In 1938, E.P. Dutton published Stuart’s autobiographical book “Beyond Dark Hills” and in the 1940s it brought out “Trees of Heaven,” a novel; “Men of the Mountains,” a collection of short stories, “Taps for Private Tussie,” a novel and his best seller; “Album of Destiny,” a collection of poems; “Mongrel Mettle: The Autobiography of a Dog,” a novel; “Foretaste of Glory,” a novel; and “Tales From the Plum Grove Hills,” a collection of short stories.
Now Stuart was not only famous, but he had enough money to pay off the debt on his father’s farm and eventually to buy up all the land he and his father once sharecropped.
In 1949, Charles Schribner’s Sons published Stuart’s autobiographical book, “The Thread that Runs so True.” It was quickly proclaimed one of the best books ever written on education. Many people credited it with sowing the seeds that helped bring improvement to education in America.
There was no time now for Stuart’s love of farming and raising cattle. He was busy grabbing bags and running to catch planes. He rushed from lecture to lecture, making money, from city to city, speaking to applauding crowds – all the time his wife, Naomi Deane, urging him to slow down.
On Oct. 8, 1954, after speaking to a standing-room-only audience at Murray State University, he ran to catch his chartered plane and collapsed with a massive coronary.
It nearly killed him. He was bedfast for months, entirely dependent on others.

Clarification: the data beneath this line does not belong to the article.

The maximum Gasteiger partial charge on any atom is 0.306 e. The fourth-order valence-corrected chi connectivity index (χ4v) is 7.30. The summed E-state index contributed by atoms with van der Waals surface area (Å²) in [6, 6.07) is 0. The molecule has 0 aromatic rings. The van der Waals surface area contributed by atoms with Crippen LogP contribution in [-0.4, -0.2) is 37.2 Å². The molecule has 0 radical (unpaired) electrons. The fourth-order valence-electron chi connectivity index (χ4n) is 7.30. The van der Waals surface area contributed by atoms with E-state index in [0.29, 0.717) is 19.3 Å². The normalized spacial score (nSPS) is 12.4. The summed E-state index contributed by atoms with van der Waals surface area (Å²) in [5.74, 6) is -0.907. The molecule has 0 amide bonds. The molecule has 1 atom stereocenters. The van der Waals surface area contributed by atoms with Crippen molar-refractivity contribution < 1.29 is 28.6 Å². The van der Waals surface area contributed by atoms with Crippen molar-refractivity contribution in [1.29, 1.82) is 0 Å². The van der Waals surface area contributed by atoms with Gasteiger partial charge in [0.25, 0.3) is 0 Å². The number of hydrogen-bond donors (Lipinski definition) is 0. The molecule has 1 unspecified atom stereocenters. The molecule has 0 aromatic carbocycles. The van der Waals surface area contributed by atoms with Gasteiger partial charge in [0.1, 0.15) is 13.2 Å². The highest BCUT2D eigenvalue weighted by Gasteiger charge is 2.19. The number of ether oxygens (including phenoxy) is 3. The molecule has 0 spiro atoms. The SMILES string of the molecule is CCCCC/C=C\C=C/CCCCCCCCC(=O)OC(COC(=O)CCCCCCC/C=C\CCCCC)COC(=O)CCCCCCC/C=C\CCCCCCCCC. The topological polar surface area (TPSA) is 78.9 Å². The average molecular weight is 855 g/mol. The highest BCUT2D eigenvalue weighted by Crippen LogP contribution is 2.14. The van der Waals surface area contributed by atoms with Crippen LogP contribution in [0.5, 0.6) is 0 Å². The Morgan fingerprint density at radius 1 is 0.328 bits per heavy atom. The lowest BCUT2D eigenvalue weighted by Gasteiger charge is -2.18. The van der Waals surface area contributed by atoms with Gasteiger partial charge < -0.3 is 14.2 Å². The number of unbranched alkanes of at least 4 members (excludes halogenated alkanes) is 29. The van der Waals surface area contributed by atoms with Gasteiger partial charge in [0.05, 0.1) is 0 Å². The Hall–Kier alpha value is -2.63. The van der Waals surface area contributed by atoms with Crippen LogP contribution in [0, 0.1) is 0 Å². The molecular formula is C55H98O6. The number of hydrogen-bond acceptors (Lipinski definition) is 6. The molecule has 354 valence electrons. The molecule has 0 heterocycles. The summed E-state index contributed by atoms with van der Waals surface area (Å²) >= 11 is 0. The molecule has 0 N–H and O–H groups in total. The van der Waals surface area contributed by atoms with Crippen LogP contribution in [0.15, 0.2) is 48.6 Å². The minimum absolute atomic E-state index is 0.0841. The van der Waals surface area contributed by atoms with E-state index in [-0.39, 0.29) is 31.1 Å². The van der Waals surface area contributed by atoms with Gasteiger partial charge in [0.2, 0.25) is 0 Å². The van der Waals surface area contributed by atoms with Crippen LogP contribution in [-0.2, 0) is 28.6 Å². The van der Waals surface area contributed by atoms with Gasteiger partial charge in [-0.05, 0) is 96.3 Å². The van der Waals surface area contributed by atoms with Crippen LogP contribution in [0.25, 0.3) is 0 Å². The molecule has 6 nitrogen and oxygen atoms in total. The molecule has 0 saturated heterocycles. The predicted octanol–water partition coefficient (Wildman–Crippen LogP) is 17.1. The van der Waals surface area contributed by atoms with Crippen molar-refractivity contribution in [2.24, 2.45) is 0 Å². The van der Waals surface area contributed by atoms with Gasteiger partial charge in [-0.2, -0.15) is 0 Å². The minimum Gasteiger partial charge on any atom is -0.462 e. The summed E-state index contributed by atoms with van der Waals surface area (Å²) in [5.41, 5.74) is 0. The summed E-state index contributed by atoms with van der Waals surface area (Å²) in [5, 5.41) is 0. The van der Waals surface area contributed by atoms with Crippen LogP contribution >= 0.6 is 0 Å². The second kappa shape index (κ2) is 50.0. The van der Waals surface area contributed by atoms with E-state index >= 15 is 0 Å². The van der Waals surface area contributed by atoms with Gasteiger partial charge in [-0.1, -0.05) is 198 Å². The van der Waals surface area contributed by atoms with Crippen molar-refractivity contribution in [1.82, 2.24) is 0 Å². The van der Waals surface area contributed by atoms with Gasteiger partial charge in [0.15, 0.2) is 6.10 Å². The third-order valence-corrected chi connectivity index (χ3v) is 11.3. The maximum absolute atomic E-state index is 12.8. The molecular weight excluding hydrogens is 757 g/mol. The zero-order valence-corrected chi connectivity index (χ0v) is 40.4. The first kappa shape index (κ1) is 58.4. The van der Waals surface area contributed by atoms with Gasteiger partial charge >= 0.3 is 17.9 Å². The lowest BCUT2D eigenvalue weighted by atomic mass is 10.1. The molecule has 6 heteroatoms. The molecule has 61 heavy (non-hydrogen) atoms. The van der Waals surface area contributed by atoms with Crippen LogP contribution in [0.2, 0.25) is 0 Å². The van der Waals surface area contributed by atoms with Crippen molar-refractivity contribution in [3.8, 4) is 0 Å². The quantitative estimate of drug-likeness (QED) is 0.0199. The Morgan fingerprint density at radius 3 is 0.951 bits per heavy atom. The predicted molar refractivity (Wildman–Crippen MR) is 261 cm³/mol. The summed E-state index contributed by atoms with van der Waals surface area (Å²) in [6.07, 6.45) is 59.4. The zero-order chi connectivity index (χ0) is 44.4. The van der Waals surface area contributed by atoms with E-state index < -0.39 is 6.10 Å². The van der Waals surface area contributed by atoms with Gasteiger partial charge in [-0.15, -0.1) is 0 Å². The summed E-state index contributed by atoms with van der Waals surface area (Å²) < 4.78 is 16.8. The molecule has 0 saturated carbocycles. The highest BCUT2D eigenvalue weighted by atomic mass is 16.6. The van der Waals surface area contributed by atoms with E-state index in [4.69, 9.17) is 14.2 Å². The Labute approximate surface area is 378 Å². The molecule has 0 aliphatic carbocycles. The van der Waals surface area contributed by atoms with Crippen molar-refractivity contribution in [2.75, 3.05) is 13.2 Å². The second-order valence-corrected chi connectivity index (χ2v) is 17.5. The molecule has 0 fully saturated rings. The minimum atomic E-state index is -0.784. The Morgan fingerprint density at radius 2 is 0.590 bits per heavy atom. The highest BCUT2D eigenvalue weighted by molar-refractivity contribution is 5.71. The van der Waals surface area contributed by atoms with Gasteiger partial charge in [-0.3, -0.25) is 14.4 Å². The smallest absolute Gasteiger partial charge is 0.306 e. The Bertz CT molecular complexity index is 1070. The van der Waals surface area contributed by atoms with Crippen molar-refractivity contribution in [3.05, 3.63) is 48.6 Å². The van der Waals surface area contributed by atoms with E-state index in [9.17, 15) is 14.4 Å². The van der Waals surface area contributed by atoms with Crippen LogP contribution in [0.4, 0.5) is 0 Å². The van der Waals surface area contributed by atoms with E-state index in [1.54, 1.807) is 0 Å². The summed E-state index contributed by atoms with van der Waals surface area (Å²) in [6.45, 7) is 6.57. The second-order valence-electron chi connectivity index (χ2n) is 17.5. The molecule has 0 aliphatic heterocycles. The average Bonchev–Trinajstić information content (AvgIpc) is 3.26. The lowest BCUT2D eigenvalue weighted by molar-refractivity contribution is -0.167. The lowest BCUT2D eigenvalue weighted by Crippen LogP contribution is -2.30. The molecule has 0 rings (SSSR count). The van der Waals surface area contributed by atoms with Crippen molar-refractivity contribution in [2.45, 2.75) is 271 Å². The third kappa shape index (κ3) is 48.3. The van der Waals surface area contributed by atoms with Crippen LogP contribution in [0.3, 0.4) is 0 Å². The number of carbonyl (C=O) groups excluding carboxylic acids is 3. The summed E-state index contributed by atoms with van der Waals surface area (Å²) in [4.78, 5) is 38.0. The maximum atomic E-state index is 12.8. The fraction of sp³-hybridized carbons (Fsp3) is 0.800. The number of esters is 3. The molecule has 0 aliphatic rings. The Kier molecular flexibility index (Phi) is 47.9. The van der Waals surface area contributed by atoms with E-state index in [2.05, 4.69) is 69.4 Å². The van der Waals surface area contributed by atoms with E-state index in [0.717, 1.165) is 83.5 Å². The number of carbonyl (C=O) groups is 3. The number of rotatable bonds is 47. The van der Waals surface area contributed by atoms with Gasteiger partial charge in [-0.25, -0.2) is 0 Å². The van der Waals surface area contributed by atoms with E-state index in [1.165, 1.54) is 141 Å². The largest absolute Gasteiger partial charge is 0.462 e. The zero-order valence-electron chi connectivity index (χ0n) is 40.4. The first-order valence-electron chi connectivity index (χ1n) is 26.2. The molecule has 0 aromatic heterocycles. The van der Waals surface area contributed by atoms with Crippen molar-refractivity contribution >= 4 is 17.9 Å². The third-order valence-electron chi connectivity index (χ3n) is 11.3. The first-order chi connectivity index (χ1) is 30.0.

But he survived, and even though his best work was behind him, he was soon writing just as much as ever.
For instance, in “Jesse Stuart: An Extraordinary Life,” on Page 147, it’s recorded, “The amount of work he accomplished in 1964 alone could have reflected that of an entire lifetime, rather than the productivity of 12 months.”
During that year, he received 4,079 letters and sent 4,835 letters out. He sent 575 brochures to high school and college students who had asked for information for school papers. He delivered 74 lectures to groups big and small, including presentations in New York, New Jersey, Florida, Louisiana, Michigan and California.
He published 84 short stories, including nine new ones, 12 new articles and 14 new poems. Reprints of previously published material were many.
After the 1954 heart attack, Stuart saw more than 30 books published. His last writing came in 1977, when he completed the manuscript for “The Kingdom Within: A Spiritual Autobiography.”
A stroke suffered in 1978 left him paralyzed down the left side of his body. For the next four years he was bedridden at home. Richard Prince came in late afternoons to get him into a wheelchair and wheel him out into sunshine and birdsong. Prominent literary people came to visit him, as did two Kentucky governors.
A second stroke, suffered in May 1982, left him comatose for 20 months, until he died Feb. 17, 1984, at Jo-Lin Health Center in Ironton, Ohio, where Naomi Deane kept her vigil to the end.
“Jesse Stuart: An Extraordinary Life,” is published by the Jesse Stuart Foundation, where Gifford serves as CEO and senior editor and where Kaze worked as an editorial assistant for three years.
The foundation, established in 1979, is a non-profit entity devoted to preserving Stuart’s literary legacy as well as the nearly 700 wooded acres in W-Hollow — now a state nature preserve belonging to all — where he gained much of his inspiration for the stories and characters he brought to the printed page.
The hard cover biography can be bought by writing the Jesse Stuart Foundation, 1645 Winchester Ave., Ashland, KY 41101; by calling (606) 326-1667; or by e-mailing firstname.lastname@example.org.
Gifford will be talking about the book, fielding questions from the audience, and autographing copies at 7:30 p.m. Friday at the annual Jesse Stuart Weekend, held in the Jesse Stuart Lodge in Greenbo Lake State Resort Park.
G. SAM PIATT can be reached at (749) 353-3101, ext. 236.